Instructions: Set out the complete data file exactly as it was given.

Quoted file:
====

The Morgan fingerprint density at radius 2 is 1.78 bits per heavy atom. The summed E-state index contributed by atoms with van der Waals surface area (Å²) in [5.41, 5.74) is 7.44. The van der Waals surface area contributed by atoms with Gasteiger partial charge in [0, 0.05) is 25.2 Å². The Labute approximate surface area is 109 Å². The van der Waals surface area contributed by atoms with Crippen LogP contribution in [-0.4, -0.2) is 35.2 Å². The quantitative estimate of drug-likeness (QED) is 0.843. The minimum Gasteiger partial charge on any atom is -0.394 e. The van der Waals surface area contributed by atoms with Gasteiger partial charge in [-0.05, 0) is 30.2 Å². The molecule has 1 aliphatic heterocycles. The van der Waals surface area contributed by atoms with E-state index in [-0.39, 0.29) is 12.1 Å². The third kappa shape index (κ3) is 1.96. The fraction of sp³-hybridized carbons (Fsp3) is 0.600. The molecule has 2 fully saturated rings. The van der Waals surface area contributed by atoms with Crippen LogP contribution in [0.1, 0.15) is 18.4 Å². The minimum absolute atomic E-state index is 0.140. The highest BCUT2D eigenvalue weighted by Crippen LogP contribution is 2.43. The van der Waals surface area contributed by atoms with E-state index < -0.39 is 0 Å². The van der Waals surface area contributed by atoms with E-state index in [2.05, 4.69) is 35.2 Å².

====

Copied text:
The Morgan fingerprint density at radius 2 is 1.78 bits per heavy atom. The summed E-state index contributed by atoms with van der Waals surface area (Å²) in [5.41, 5.74) is 7.44. The van der Waals surface area contributed by atoms with Gasteiger partial charge in [0, 0.05) is 25.2 Å². The Labute approximate surface area is 109 Å². The van der Waals surface area contributed by atoms with Crippen LogP contribution in [-0.4, -0.2) is 35.2 Å². The quantitative estimate of drug-likeness (QED) is 0.843. The minimum Gasteiger partial charge on any atom is -0.394 e. The van der Waals surface area contributed by atoms with Gasteiger partial charge in [-0.05, 0) is 30.2 Å². The molecule has 1 aliphatic heterocycles. The van der Waals surface area contributed by atoms with E-state index in [-0.39, 0.29) is 12.1 Å². The third kappa shape index (κ3) is 1.96. The fraction of sp³-hybridized carbons (Fsp3) is 0.600. The molecule has 2 fully saturated rings. The van der Waals surface area contributed by atoms with Crippen LogP contribution in [0.1, 0.15) is 18.4 Å². The minimum absolute atomic E-state index is 0.140. The highest BCUT2D eigenvalue weighted by Crippen LogP contribution is 2.43. The van der Waals surface area contributed by atoms with E-state index < -0.39 is 0 Å². The van der Waals surface area contributed by atoms with E-state index in [2.05, 4.69) is 35.2 Å².